During the summer of 1985, a collaborative team headed by Dr. Robert Ballard of Woods Hole Institute in Massachusetts and Jean Louis Michel representing INFREMER (the institute of French underwater exploration in Paris) set out to find Titanic.
Such a mission would indeed be an arduous one.
The vast area covered hundreds of nautical miles and took the form of a large triangle designated at its points by three coordinates: Boxhall’s initial calculation (read ‘Titanic’), the Mount Temple’s estimation of Titanic’s position at the time of the sinking and the location and approach vector of the Carpathia. The overall effort to explore this area with thoroughness would require several days if not weeks.
In late September, while the night shift crew conducted scans of the ocean floor via sonar scope, a large mass of metal triggered the alarms. On closer inspection, they discovered a boiler and then the hulk of a huge ship came into view… It was the Titanic’s bow! Finally, the behemoth was found. The research ship exploded in cheers.
What shocked the explorers, however, was the fact that Titanic abruptly ended around the region of the third funnel; everything aft of that point was gone. This confirmed the ongoing suspicion that the ship had broken apart the night she sank. The stern was a half-mile away in a debris field; its shattered remains were a remarkable sight. Most of those who died were either on or inside the stern when it tore apart and sank. Such knowledge has caused many onlookers to cry while gazing at this heap of splayed and twisted metal.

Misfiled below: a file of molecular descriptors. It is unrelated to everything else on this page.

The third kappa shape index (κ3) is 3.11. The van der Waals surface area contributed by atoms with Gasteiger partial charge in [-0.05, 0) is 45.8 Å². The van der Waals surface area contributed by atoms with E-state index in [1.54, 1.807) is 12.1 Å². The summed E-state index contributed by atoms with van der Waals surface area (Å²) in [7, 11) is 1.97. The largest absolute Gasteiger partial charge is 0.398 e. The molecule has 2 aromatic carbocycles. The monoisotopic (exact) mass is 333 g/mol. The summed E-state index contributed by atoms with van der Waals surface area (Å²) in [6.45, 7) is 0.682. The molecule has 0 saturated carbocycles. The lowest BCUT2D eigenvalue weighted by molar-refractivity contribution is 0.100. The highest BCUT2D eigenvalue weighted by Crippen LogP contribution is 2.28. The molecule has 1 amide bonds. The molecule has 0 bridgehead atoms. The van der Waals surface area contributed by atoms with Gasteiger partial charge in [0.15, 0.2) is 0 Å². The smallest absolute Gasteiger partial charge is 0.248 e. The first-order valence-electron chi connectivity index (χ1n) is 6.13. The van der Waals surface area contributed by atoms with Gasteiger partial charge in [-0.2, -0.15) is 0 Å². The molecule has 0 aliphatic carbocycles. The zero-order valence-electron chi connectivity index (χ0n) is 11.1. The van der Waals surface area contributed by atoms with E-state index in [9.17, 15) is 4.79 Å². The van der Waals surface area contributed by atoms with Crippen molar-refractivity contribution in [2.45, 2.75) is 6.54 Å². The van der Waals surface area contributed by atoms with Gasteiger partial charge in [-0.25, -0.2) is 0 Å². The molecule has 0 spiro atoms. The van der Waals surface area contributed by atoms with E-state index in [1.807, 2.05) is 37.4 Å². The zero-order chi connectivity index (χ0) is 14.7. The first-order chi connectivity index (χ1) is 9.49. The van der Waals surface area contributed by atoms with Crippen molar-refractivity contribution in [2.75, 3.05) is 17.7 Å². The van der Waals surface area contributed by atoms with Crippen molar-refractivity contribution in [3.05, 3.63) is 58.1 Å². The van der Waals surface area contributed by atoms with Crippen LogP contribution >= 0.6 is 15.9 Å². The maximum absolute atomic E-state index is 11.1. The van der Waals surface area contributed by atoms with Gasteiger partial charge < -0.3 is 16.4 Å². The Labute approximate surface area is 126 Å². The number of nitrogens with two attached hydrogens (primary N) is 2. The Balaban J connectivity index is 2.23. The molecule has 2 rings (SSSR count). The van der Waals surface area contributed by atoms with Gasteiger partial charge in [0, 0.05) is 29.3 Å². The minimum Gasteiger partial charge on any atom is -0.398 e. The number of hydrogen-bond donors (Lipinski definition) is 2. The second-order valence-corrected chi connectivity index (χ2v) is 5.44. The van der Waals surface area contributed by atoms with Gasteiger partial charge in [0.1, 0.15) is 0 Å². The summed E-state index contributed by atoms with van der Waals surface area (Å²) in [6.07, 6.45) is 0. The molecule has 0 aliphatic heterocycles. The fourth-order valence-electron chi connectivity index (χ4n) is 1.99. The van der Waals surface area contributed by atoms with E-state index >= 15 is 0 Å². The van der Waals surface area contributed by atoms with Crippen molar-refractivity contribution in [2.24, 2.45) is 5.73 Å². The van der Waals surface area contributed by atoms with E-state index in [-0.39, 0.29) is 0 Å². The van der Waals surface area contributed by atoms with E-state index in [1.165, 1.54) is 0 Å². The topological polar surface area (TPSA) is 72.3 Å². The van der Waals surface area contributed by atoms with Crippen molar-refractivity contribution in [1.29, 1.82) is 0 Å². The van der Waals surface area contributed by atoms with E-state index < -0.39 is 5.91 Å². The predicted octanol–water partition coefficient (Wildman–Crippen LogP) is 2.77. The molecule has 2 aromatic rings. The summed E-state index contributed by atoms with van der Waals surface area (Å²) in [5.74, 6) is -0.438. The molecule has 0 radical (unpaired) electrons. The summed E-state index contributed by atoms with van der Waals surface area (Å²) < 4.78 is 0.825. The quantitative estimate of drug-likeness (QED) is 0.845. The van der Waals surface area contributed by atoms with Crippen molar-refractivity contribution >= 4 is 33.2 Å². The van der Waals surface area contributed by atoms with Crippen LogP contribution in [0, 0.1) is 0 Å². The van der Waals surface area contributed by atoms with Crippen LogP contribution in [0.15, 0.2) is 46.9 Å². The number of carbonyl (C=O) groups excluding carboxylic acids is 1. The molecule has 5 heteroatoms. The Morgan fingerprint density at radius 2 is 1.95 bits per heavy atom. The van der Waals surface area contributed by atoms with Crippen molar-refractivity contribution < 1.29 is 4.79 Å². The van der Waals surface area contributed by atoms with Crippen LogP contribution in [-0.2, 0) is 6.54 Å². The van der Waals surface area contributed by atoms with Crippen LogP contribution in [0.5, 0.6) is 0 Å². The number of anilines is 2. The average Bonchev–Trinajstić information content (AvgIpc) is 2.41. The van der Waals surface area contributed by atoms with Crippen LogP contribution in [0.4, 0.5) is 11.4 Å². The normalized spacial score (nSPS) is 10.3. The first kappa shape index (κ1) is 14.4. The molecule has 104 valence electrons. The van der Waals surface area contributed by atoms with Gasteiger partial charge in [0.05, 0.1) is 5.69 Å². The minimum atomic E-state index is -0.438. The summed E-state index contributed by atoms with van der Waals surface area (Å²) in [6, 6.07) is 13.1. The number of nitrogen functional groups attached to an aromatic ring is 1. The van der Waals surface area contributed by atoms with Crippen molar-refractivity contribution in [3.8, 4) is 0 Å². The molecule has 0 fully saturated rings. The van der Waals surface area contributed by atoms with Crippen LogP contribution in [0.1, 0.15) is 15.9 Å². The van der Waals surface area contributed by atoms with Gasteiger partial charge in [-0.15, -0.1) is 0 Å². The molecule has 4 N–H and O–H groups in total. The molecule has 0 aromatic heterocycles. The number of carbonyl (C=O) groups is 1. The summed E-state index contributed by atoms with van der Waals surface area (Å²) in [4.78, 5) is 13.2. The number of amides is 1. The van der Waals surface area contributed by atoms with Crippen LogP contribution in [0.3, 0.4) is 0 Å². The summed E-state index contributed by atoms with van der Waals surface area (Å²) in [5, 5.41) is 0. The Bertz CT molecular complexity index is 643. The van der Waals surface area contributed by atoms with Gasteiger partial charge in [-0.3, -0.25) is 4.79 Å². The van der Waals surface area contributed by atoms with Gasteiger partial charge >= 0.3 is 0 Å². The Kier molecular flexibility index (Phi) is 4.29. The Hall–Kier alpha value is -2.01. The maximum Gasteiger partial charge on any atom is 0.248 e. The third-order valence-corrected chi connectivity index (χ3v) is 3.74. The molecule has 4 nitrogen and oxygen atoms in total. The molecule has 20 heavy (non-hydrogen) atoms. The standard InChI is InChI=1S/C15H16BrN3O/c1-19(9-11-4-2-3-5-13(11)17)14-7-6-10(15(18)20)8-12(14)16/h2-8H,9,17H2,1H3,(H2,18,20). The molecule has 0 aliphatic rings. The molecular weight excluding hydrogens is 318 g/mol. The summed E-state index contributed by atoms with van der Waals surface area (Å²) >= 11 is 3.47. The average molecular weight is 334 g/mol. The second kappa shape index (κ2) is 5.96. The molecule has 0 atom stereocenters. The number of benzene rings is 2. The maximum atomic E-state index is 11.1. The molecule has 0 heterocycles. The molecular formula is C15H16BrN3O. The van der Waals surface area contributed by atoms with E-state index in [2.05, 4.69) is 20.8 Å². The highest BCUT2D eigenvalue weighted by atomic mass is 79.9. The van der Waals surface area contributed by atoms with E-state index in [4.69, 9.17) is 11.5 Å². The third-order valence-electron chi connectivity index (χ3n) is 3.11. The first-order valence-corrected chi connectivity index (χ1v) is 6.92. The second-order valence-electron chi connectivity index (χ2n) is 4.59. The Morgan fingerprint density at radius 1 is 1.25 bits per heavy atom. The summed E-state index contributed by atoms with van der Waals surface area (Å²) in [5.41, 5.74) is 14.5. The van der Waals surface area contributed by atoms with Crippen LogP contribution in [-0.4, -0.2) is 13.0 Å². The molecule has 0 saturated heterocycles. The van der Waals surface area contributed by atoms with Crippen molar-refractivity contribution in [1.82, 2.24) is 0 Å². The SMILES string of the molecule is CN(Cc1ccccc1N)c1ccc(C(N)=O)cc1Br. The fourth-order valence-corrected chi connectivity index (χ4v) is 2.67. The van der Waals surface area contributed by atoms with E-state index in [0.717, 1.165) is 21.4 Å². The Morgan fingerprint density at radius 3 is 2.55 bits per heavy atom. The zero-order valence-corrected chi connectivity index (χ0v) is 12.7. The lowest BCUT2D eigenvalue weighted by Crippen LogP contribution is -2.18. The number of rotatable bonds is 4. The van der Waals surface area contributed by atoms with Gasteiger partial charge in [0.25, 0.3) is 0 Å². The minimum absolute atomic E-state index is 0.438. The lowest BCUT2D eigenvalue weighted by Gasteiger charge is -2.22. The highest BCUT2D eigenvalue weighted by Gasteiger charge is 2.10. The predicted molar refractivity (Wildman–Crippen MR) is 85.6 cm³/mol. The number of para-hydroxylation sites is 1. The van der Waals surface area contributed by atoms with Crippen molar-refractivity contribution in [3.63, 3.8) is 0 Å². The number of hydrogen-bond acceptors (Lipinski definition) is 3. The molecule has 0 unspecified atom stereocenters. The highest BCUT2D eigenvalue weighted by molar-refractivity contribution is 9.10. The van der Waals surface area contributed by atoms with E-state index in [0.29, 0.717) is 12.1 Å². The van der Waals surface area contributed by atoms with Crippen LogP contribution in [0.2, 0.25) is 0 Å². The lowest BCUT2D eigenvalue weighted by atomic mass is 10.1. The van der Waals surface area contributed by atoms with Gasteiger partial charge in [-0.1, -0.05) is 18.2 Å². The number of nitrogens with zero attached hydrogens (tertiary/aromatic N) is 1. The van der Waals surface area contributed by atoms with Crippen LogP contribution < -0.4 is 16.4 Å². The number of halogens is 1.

Other seemingly “new” discoveries included:
1. A third middle “section” was missing, which showed that the ship did not simply crack in two. The mid-section crumbled away as the ship broke apart, top-down fashion and in a twisting motion at the point of the second expansion joint situated just aft of the third funnel. The aft-grand staircase was completely gone, leaving the reciprocating engines and first-class smoking room completely exposed.
2. The decks that remained were compressed, almost flat, which suggested the stern slammed hard into the sea floor, screws first.
3. Five boilers from BR #1 rested nearby amidst a large field of coal, confirming that the break went through that compartment.
4. The hull was splayed on the starboard side and the poop deck peeled back over the docking bridge. This indicated the stern section first imploded and then exploded on its way down. The air trapped within burst outward through the third-class stairwell and cargo hold #4, obliterating the well deck and sending the poop deck backwards.
5. Five more boilers still embedded in their moorings within BR#2 at the end of the bow section substantiated the theory that the boilers, in fact, did NOT blow up that night.
These valuable findings would not have been possible to acquire had we not traveled to the bottom of the ocean to take a look. Field research is both essential and crucial to gaining knowledge that would be inaccessible through any other means.